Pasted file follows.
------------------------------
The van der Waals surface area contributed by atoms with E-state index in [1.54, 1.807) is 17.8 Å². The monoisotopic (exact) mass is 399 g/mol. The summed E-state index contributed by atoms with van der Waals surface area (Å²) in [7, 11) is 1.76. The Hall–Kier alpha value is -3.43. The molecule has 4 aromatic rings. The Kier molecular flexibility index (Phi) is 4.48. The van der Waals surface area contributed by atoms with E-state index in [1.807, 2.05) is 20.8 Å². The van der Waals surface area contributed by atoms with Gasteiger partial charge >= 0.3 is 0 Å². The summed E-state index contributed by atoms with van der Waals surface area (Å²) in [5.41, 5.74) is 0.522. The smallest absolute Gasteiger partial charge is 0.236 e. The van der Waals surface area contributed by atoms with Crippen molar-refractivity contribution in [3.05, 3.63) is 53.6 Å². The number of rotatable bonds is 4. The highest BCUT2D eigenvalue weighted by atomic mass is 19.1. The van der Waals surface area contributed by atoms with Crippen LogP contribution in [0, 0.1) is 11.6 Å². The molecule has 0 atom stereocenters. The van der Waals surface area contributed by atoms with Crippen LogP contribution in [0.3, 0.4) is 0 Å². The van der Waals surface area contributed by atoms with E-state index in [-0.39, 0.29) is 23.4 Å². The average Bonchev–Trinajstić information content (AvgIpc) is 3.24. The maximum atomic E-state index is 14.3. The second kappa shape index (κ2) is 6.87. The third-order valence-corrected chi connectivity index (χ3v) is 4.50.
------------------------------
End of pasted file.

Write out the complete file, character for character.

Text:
The van der Waals surface area contributed by atoms with E-state index in [1.54, 1.807) is 17.8 Å². The monoisotopic (exact) mass is 399 g/mol. The summed E-state index contributed by atoms with van der Waals surface area (Å²) in [7, 11) is 1.76. The Hall–Kier alpha value is -3.43. The molecule has 4 aromatic rings. The Kier molecular flexibility index (Phi) is 4.48. The van der Waals surface area contributed by atoms with E-state index in [1.807, 2.05) is 20.8 Å². The van der Waals surface area contributed by atoms with Gasteiger partial charge >= 0.3 is 0 Å². The summed E-state index contributed by atoms with van der Waals surface area (Å²) in [5.41, 5.74) is 0.522. The smallest absolute Gasteiger partial charge is 0.236 e. The van der Waals surface area contributed by atoms with Crippen molar-refractivity contribution in [3.05, 3.63) is 53.6 Å². The number of rotatable bonds is 4. The highest BCUT2D eigenvalue weighted by atomic mass is 19.1. The van der Waals surface area contributed by atoms with Crippen LogP contribution in [0, 0.1) is 11.6 Å². The molecule has 0 atom stereocenters. The van der Waals surface area contributed by atoms with Crippen LogP contribution in [0.3, 0.4) is 0 Å². The van der Waals surface area contributed by atoms with E-state index in [-0.39, 0.29) is 23.4 Å². The average Bonchev–Trinajstić information content (AvgIpc) is 3.24. The maximum atomic E-state index is 14.3. The second kappa shape index (κ2) is 6.87. The third-order valence-corrected chi connectivity index (χ3v) is 4.50.